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World wheat futures markets are drifting into the festive period, with little change in value but trading above the season's lows.
There has been no shortage of international trade, however, with Saudi Arabia buying 1.3 million tonnes and Egypt securing 480,000 tonnes in the week before Christmas. The problem for global exporters is Russia being the most competitive seller and taking all the business once again.
In the meantime, there's been little improvement in official data from Brussels tracking EU wheat exports. These remain 2.5 million tonnes behind last year, with 13.985 million tonnes shipped from a surplus in the range of 32-37 million tonnes.
The Southern Hemisphere's primary wheat exporter, Australia, is experiencing better than expected yields, with crop estimates moving up to 28 million tonnes, adding to the readily available world wheat supply. Although this estimate is still down on last year's record, pre-harvest analysts were estimating four million tonnes less.
Heavy rain and flooding have hampered winter wheat planting in France as well as the UK. The latest estimates from analysts see the French wheat area down 11% on the year - the smallest area since 2000. In contrast to the UK, this will not leave a deficit but will result in a smaller surplus with a high carry out from the 2023 season.However, the opposite is the case for Russia. Research firm SovEcon now puts its 2024 Russian wheat estimate at 91.3 million tonnes, up from 89.8 million tonnes previously and not too far from the 91.7 million tonnes of 2023. If this is true and Russia has 50 million tonnes to export, the world wheat trade is once again likely to be dominated and pressured by what continues to be the cheapest source.
Farmers were active in the market at the start of this week, having sold much more this year during the week before Christmas compared to the same period in 2022.
Supply has remained constant through the season and the market has begun to accept that tonnages continue to flow unhindered from Black Sea areas into Europe and beyond. This is due to novel supply routes being developed when others were more restricted - as a result we continue to see price pressure, particularly on barley given high stocks.
Barley is trading around £25/t under wheat, with the widest discounts seen in the north of the country. This has not helped the UK's export competitiveness, which currently sits around 40% behind last year.
A similar story is developing in new crop feed barley. New crop discounts to wheat are relatively wide for this time of year – roughly £21-23/t nationally. This is causing domestic demand to keep a bid under feed, prohibiting prices from falling to export parity for now.New crop malting barley is seeing some forward export demand for 2024 as offer prices are materially more competitive than that of Scandinavian origins. Domestic maltsters continue to seek cover into the new year - it will be interesting to see how much combined demand will come forward and how that compares to available UK supply.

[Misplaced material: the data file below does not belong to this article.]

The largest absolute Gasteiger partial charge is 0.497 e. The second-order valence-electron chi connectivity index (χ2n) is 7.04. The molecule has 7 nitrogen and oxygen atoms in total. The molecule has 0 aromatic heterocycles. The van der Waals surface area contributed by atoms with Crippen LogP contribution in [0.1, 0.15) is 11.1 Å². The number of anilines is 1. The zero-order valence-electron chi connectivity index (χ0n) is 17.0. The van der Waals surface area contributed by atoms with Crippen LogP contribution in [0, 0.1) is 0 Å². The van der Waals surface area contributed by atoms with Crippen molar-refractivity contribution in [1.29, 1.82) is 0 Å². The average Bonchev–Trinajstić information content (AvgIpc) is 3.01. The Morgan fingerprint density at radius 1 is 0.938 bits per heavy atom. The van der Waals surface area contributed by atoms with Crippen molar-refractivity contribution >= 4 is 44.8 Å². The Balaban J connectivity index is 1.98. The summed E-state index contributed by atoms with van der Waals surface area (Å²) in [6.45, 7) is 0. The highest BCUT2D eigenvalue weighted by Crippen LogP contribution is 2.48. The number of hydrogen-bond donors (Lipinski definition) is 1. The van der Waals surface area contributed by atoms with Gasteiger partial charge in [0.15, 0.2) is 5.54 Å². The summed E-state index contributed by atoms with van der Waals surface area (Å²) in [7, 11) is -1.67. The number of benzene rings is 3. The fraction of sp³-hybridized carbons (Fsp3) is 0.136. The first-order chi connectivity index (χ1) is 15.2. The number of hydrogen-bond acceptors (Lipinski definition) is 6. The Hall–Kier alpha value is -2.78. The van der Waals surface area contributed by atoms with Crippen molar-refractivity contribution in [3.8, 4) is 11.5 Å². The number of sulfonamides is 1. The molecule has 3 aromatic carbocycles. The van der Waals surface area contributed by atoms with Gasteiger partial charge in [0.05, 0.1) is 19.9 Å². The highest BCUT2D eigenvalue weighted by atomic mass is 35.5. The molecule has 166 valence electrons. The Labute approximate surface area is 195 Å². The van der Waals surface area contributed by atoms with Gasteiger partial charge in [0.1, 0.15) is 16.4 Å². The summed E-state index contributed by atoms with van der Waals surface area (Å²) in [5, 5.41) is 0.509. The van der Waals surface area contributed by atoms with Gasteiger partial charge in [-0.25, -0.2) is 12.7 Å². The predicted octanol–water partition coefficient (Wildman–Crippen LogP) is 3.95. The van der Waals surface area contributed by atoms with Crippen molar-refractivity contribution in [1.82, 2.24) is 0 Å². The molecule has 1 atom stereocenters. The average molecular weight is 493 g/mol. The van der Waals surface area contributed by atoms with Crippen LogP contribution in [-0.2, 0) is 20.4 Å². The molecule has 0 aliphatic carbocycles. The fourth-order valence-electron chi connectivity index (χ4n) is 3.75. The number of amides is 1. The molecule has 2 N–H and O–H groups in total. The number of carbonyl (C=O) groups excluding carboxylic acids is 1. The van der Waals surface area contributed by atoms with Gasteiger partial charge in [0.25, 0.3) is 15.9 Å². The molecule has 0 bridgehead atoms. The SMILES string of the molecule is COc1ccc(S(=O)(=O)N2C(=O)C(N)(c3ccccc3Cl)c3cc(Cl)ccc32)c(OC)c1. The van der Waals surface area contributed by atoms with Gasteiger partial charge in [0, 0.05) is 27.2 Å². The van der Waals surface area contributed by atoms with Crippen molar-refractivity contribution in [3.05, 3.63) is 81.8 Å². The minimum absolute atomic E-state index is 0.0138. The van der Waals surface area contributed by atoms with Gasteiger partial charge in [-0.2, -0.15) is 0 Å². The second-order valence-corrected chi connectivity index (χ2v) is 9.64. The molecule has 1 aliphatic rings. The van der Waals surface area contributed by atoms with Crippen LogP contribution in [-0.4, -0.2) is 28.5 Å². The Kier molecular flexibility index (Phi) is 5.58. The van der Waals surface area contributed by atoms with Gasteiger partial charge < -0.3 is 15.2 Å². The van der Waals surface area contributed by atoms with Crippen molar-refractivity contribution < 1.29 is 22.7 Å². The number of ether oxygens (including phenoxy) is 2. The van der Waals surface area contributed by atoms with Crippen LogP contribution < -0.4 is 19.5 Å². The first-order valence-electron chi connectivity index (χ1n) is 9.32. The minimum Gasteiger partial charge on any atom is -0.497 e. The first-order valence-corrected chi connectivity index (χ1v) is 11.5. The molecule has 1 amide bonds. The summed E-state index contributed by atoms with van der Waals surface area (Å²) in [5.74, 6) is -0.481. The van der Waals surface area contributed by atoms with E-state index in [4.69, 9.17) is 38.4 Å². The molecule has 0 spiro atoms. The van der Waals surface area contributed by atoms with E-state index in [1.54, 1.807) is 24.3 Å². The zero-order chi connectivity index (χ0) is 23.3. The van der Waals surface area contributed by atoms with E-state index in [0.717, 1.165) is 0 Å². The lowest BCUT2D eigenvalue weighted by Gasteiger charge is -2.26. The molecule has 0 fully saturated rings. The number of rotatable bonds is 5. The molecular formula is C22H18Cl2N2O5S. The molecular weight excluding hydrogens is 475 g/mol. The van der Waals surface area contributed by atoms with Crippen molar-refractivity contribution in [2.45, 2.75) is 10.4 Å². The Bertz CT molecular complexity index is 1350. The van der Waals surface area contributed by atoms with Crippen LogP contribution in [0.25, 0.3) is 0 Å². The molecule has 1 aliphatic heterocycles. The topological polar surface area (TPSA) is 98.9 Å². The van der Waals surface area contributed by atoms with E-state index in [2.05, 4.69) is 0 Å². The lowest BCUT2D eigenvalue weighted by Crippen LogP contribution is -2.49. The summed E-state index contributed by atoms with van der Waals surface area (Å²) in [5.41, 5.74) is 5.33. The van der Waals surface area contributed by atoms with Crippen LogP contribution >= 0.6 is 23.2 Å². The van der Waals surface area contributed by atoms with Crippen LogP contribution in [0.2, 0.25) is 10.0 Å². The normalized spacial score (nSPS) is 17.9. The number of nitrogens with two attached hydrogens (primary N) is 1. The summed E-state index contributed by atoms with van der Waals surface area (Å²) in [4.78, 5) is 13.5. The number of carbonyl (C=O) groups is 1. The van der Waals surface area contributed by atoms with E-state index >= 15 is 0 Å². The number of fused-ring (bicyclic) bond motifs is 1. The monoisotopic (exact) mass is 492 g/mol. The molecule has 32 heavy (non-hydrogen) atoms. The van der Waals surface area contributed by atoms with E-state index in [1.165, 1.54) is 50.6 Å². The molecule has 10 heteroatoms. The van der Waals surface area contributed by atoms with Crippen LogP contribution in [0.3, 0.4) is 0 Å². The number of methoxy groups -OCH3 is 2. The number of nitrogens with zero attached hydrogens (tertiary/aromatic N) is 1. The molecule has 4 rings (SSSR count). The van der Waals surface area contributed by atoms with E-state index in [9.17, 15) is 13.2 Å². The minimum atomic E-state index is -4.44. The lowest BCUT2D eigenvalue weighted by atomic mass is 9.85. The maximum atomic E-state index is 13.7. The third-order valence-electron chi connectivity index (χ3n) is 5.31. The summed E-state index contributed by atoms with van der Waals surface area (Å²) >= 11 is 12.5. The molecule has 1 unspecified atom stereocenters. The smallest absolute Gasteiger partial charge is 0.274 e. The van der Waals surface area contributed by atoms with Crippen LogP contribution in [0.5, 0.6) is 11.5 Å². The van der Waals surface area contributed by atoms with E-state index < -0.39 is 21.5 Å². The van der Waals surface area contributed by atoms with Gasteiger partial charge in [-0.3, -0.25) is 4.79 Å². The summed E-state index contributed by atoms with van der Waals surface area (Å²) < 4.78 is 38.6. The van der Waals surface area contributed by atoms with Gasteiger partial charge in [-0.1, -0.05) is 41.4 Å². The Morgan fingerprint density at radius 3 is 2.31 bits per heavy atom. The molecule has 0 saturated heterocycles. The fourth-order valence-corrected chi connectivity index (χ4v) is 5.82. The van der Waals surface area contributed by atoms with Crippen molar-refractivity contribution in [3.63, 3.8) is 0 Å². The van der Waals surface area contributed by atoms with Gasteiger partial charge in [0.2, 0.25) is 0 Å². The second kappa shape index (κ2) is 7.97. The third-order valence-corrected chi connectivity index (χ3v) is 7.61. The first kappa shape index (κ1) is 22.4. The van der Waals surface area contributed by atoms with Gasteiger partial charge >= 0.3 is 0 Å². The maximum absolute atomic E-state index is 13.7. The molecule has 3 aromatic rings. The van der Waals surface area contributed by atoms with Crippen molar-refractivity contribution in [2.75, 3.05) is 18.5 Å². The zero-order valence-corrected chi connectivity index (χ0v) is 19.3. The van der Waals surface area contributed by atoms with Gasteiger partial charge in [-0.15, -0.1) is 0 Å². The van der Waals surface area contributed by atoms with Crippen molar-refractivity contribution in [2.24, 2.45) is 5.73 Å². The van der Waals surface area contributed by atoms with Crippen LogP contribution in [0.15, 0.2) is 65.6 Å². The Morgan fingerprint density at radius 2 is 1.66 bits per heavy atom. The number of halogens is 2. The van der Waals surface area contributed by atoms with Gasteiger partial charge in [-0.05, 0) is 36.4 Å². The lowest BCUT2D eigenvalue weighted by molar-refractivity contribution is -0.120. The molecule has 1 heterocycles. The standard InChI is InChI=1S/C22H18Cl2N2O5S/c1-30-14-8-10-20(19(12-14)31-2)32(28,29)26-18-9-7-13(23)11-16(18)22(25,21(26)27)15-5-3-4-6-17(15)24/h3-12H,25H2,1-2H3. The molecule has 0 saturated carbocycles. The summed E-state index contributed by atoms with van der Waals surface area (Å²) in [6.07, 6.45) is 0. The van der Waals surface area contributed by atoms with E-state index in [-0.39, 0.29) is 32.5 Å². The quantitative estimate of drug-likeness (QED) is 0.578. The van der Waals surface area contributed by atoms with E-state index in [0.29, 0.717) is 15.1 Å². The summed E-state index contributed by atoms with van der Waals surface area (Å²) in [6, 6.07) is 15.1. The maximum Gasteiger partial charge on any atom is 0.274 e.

After a flurry of farm selling and crusher buying in previous weeks, rapeseed is now truly in holiday mode. There has been a distinct lack of both farmer selling and crusher cover this week, as both parties look to have fulfilled trading requirements into the early new year period.
Rapeseed oil prices have also been subject to some pressure recently. Now priced well below €900/t, the EU is making efforts to block Chinese biodiesel imports from being 'dumped' in Europe. If successful, this would theoretically boost demand for some domestic veg-oils.There has been little support from other oilseeds this week. Soybean prices are subdued due to the improved weather conditions in Brazil and confidence that the soybean supply for next year will be comfortable. However, this story is not over yet as crops have a long way to progress until harvest.
The bean market continues to experience low levels of participation in the run up to Christmas.However, traded values have still managed to increase on the week due to the lack of liquidity and last-minute requirements coming from some consumers.
The outlook for next year remains the same - strong demand is expected to continue from domestic feed compounders, a lack of competitive protein crop alternatives in the market until the summer months and the conclusion of the human consumption trade for the UK.
Our market insights will resume in the new year from 5th January. In the meantime, we hope you have a great festive break and wish you all the best for a prosperous 2024.
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